Daniel 12:1 makes Michael sounds like a superhero too: “At that time, Michael, the great heavenly prince, the grand defender and guardian of your people, will arise.” Thewarriorprince.us, a website devoted to him, says his “prime duty is to guard and defend the people of God collectively, and those who invoke him individually, from Satan and his demons, as well as their wiles and attacks.” And, according to Milton, those chains he uses on Satan are adamantine, basically Wolverine’s claws. No wonder God made him team leader:
Go Michael of Celestial Armies Prince,
And thou in Military prowess next
Gabriel, lead forth to Battel these my Sons
Invincible, lead forth my armed Saints
By Thousands and by Millions rang’d for fight;
Equal in number to that Godless crew
Rebellious, them with Fire and hostile Arms
Fearless assault, and to the brow of Heav’n
Pursuing drive them out from God and bliss,
Into thir place of punishment, the Gulf
Of Tartarus, which ready opens wide
His fiery Chaos to receave thir fall.
There I’ve named it. Centuries from now, fans and scholars will look back at this past decade as the birth of Popularism, the movement that stamped the coffin lid on postmodernism.
I attended the Modern Language Association conference in January, and according to the “What’s On” section of The Vancouver Sun I read over my first breakfast, the city was more “erudite” than usual that weekend. Imagine 8,000 English professors converging on one city block. And yet this year’s star speaker was Sara Paretsky, “best-selling mystery writer” of the “revolutionary novels” featuring detective V. I. Warshawski. I’d spied some of her paperbacks in airport bookstores on my trip over. That’s not evidence of an academic bastion. That’s collapsed rubble.
My complimentary Sun also included an article on the Vancouver Symphony Orchestra; “the old days of new music” were “a tough slog for general audiences” but now “are over.” Instead, Jocelyn Morlock, VSO’s composer in residence, is emphasizing “pure fun” and “party atmosphere.” “To a large extent,” she explains, “new music has become more attractive to audiences because the attitude of composers themselves have changed. Composers want to connect with their audiences rather than baffling or alienating them.”
Compare that to composer John Harbison’s 1960s studies with Milton Babbitt, who New York Times Magazine editor Charles McGrath dubbed “the reigning prince of atonality.” Harbison’s “reluctance to abandon melody,” McGrath wrote in 1999, “made him an outcast. He still remembers a moment when one of his grad-school classmates turned to him and said, ‘You’re really just a tune man, aren’t you?’’” The tune man went on to win a MacArthur “genius” award, while being labelled a New Romantic, a term he hated: ‘I think ‘Romantic’ is just a cover for whether or not people like something.’”
Harbison also likened operas to literature: “there’s the literary novel and the novel that’s sold in airports. Opera is in the same place where the literary novel is.” A decade and a half later, the literary novel is nowhere near opera. It’s hanging out with those airport paperbacks now. The infectious beat of genre fiction has gone highbrow. Since winning a 1999 Pulitzer for a novel about comic books, Michael Chabon has been rehabilitating the words “entertainment” and “pleasure” as the not-so-erudite goals of literature.
In the art world, the equivalent to a catchy melody is representational painting, something Mt. San Jacinto College professor John Seed would like to see more of. In a 2013 Huffington Post blog, Seed listed 40 representational painters (culled from 135) who he’d like to see in the Museum of Contemporary Art. “Like other leading American and European contemporary museums and galleries,” writes Seed, “MOCA has narrowly defined contemporary to mean works that have their roots in Duchamp, Warhol and postmodern theory.” Instead, Seed wants the museum to “woo back the respect of its public” by acknowledging that “Postmodernism officially expired.”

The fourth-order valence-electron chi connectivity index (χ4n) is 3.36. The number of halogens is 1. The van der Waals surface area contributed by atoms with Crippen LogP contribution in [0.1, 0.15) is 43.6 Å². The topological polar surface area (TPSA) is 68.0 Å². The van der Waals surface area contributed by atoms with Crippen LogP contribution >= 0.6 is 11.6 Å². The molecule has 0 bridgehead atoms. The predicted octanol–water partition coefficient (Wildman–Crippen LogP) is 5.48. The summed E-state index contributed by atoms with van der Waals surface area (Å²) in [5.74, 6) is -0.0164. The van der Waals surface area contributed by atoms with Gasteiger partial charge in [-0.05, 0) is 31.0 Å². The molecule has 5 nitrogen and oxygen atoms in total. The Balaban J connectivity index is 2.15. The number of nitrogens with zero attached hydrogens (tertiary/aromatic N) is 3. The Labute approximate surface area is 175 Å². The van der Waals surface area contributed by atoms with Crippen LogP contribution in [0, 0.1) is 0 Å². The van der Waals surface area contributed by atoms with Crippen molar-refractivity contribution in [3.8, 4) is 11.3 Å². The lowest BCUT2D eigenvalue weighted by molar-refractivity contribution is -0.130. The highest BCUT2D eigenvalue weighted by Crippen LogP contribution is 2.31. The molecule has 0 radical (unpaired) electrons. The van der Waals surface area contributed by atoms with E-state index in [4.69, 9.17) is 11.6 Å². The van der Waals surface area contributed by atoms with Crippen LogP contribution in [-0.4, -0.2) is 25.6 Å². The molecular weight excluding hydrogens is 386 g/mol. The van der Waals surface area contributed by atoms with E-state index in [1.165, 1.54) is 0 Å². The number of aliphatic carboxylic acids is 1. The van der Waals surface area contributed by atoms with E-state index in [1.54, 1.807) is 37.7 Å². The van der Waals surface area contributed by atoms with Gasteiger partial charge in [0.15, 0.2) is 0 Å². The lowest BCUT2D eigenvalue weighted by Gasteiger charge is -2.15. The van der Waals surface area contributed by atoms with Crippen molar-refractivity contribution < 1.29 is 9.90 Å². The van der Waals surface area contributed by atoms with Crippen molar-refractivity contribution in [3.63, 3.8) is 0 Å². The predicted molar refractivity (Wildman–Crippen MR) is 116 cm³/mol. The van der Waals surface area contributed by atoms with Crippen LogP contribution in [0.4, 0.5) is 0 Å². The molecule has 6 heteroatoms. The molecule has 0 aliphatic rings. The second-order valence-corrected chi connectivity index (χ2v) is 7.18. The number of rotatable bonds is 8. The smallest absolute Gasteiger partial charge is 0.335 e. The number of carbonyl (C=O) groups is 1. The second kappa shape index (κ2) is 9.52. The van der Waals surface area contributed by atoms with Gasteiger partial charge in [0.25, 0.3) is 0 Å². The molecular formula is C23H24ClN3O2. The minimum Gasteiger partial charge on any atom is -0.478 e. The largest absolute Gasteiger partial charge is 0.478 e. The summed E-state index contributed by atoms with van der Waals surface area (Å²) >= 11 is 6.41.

That death means all airport reading can discard the “Romantic” covers. Even academic scholarship wants public respect now. The NEH announced in December a new agency-wide initiative, The Common Good: The Humanities in the Public Square, emphasizing that “the humanities belong to all the people of the United States.” Their new “Public Scholar” grant wants scholarly books “accessible to general readers” and “conceived and written to reach a broad readership.” University presses, the reigning princes of academic atonality, are joining the common people too. Last year, an acquisition editor at the University of Iowa Press contacted me to ask if I would be interested in adapting my pop culture blog into a “crossover” book designed for a general interest audience, what the press predicts will play “an important role in the future of university publishing.” As a result, On the Origin of Superheroes: from the Big Bang to Action Comics No. 1 will be out in fall 2015.
Over fifty books in comics studies were published last year—including from Oxford and Cambridge—but I’m the only person on my campus who fields the question: “Oh, are you the comic book guy?” Unlike Harbison’s graduate-school snobs though, my colleagues ask it with a pleased grin, followed by an admission of a similarly lowbrow interest of their own. As a result, I keep stumbling into interdisciplinary projects. Cognitive psychologist Dan Johnson and I have begun a second round of studies exploring the so-called division between “literary” and “popular” fiction.”Atin Basu, a professor of economics next door at the Virginia Military Institute, and I are applying game theory to zombie movies. Nathaniel Goldberg, a Washington and Lee colleague in Philosophy, and I are thinking about Alan Moore’s Swamp Thing and philosopher Donald Davidson’s Swampman. Our Art department’s Leigh Ann Beavers is teaming up with me to design a new spring course on making comics—though we may go with the more erudite title Graphic Narratives. None of these projects may be “revolutionary,” but they are “pure fun.”